ExecuJet supports the “Jewel” of Africa
20 April 2016
ExecuJet has, like so many others, been awakened to the unfortunate plight of our beautiful African jewels, our big five. ExecuJet is supporting the anti-poaching of Rhino through the SSW Rhino Protection Programme by contributing towards some of the costs involved with operating an anti-poaching helicopter.
As almost all poaching incidents occur after dark, “owning the night” and rapid response is fundamental for success. Given the large area to be covered and the rugged nature of the terrain, a critical tool that was identified was a helicopter with night vision capabilities.
After extensive investigation, the SSW Rhino Protection Programme, identifieda Bell Long Ranger as a suitable model. The helicopter allows response to a breach or incursion within 15 minutes. Sabi Sand Wildtuin has experience of incidents during which poachers have entered and exited the reserve within this 15 minute time slot. The helicopter has been proven to improve the anti-poaching team effectiveness far beyond what could ever be achieved with manpower and vehicles alone.
SSW Rhino Protection Programme:
Rhino poaching has severely impacted almost all of the reserves within South Africa, and as a result the Sabi Sand Wildtuin has committed itself to providing a safe haven for rhino. In 2013, after significant rhino losses in the area and across the country the Sabi Sand undertook the implementation of a major rhino protection project aimed at creating a sanctuary for our rhino. SSW developed a multi-layered security intervention, and invested heavily in Hi-Tec perimeter fencing, boots on the ground, vehicles, K9, security equipment, intelligence and a rigorous community engagement campaign.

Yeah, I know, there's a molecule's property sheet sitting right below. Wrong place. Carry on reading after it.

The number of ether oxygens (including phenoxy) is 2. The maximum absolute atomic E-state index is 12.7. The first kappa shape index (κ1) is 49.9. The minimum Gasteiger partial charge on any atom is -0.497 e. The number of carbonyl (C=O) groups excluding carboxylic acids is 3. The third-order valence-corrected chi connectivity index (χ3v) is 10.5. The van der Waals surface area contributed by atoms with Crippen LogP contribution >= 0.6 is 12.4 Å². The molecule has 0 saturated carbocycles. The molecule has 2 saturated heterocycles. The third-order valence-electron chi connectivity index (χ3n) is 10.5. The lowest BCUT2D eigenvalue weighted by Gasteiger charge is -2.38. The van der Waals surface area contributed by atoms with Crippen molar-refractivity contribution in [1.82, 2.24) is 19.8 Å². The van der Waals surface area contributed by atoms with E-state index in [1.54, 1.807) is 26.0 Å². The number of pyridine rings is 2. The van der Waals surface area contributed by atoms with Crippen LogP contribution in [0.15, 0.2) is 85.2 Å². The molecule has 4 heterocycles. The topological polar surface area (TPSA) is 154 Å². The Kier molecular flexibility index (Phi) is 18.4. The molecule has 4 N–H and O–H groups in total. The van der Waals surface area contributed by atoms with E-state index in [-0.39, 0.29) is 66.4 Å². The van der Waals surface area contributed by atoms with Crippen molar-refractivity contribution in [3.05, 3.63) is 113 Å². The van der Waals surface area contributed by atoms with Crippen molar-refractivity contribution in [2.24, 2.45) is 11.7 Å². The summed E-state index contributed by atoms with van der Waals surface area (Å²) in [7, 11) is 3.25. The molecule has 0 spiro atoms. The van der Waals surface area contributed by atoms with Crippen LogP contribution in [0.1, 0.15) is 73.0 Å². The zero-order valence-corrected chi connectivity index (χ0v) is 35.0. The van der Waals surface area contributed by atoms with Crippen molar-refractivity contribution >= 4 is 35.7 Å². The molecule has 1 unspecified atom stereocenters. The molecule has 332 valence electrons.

The SSW is to be a refuge for both black and white rhinoceros, an area from which other reserves can be restocked should either species be pushed to the brink of extinction. Moreover, as these animals play a key role in the genetic diversity of the Greater Kruger National Park, the reserve would act to conserve these important genes should the African population be drastically depleted.